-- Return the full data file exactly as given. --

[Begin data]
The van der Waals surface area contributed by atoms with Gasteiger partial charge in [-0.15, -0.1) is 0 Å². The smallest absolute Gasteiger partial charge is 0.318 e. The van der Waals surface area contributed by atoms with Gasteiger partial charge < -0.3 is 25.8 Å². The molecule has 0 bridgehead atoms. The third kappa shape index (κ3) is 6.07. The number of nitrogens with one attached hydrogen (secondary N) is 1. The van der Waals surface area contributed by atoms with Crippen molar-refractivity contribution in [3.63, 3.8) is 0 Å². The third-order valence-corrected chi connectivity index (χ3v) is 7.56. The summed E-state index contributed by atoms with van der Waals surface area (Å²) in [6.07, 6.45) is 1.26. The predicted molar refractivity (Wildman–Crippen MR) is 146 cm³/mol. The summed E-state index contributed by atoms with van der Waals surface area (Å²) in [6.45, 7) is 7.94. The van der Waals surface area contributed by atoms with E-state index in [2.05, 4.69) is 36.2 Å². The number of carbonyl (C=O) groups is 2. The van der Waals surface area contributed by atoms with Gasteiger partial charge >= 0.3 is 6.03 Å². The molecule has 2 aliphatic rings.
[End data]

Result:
The van der Waals surface area contributed by atoms with Gasteiger partial charge in [-0.15, -0.1) is 0 Å². The smallest absolute Gasteiger partial charge is 0.318 e. The van der Waals surface area contributed by atoms with Gasteiger partial charge < -0.3 is 25.8 Å². The molecule has 0 bridgehead atoms. The third kappa shape index (κ3) is 6.07. The number of nitrogens with one attached hydrogen (secondary N) is 1. The van der Waals surface area contributed by atoms with Crippen molar-refractivity contribution in [3.63, 3.8) is 0 Å². The third-order valence-corrected chi connectivity index (χ3v) is 7.56. The summed E-state index contributed by atoms with van der Waals surface area (Å²) in [6.07, 6.45) is 1.26. The predicted molar refractivity (Wildman–Crippen MR) is 146 cm³/mol. The summed E-state index contributed by atoms with van der Waals surface area (Å²) in [6.45, 7) is 7.94. The van der Waals surface area contributed by atoms with E-state index in [2.05, 4.69) is 36.2 Å². The number of carbonyl (C=O) groups is 2. The van der Waals surface area contributed by atoms with Gasteiger partial charge >= 0.3 is 6.03 Å². The molecule has 2 aliphatic rings.